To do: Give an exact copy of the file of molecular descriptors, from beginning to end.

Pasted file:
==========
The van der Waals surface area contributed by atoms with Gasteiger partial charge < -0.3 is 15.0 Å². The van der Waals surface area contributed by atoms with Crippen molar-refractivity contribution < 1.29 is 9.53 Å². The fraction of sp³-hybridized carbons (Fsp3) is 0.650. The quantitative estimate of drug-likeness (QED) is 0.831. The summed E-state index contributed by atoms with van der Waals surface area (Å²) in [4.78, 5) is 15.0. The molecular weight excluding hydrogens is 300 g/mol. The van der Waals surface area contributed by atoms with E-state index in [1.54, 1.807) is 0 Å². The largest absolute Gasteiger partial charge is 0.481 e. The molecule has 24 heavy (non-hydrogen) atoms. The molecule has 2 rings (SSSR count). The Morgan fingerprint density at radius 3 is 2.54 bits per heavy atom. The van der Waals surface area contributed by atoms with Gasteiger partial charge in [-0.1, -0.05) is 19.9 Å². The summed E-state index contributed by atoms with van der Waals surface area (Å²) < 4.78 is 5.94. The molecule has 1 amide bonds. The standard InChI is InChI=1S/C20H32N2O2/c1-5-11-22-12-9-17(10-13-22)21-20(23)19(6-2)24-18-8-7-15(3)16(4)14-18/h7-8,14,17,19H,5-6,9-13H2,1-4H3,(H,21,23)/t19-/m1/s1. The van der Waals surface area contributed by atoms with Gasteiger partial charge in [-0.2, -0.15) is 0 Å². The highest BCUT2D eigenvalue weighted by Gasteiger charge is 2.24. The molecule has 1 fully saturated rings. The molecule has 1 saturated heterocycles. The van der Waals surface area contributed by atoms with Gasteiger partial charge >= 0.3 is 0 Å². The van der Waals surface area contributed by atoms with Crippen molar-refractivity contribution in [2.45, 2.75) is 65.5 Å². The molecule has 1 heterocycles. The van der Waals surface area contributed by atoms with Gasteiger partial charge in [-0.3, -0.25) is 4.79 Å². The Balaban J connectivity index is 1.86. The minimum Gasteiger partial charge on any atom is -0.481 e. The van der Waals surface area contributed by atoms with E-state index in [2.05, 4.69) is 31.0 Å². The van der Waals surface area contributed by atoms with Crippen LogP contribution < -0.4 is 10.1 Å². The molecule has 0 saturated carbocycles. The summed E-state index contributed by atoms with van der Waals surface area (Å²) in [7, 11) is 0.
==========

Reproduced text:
The van der Waals surface area contributed by atoms with Gasteiger partial charge < -0.3 is 15.0 Å². The van der Waals surface area contributed by atoms with Crippen molar-refractivity contribution < 1.29 is 9.53 Å². The fraction of sp³-hybridized carbons (Fsp3) is 0.650. The quantitative estimate of drug-likeness (QED) is 0.831. The summed E-state index contributed by atoms with van der Waals surface area (Å²) in [4.78, 5) is 15.0. The molecular weight excluding hydrogens is 300 g/mol. The van der Waals surface area contributed by atoms with E-state index in [1.54, 1.807) is 0 Å². The largest absolute Gasteiger partial charge is 0.481 e. The molecule has 24 heavy (non-hydrogen) atoms. The molecule has 2 rings (SSSR count). The Morgan fingerprint density at radius 3 is 2.54 bits per heavy atom. The van der Waals surface area contributed by atoms with Gasteiger partial charge in [-0.1, -0.05) is 19.9 Å². The summed E-state index contributed by atoms with van der Waals surface area (Å²) < 4.78 is 5.94. The molecule has 1 amide bonds. The standard InChI is InChI=1S/C20H32N2O2/c1-5-11-22-12-9-17(10-13-22)21-20(23)19(6-2)24-18-8-7-15(3)16(4)14-18/h7-8,14,17,19H,5-6,9-13H2,1-4H3,(H,21,23)/t19-/m1/s1. The van der Waals surface area contributed by atoms with Gasteiger partial charge in [-0.2, -0.15) is 0 Å². The highest BCUT2D eigenvalue weighted by Gasteiger charge is 2.24. The molecule has 1 fully saturated rings. The molecule has 1 saturated heterocycles. The van der Waals surface area contributed by atoms with Gasteiger partial charge >= 0.3 is 0 Å². The van der Waals surface area contributed by atoms with Crippen molar-refractivity contribution in [2.45, 2.75) is 65.5 Å². The molecule has 1 heterocycles. The van der Waals surface area contributed by atoms with Gasteiger partial charge in [-0.3, -0.25) is 4.79 Å². The Balaban J connectivity index is 1.86. The minimum Gasteiger partial charge on any atom is -0.481 e. The van der Waals surface area contributed by atoms with E-state index in [2.05, 4.69) is 31.0 Å². The van der Waals surface area contributed by atoms with Crippen LogP contribution < -0.4 is 10.1 Å². The molecule has 0 saturated carbocycles. The summed E-state index contributed by atoms with van der Waals surface area (Å²) in [7, 11) is 0.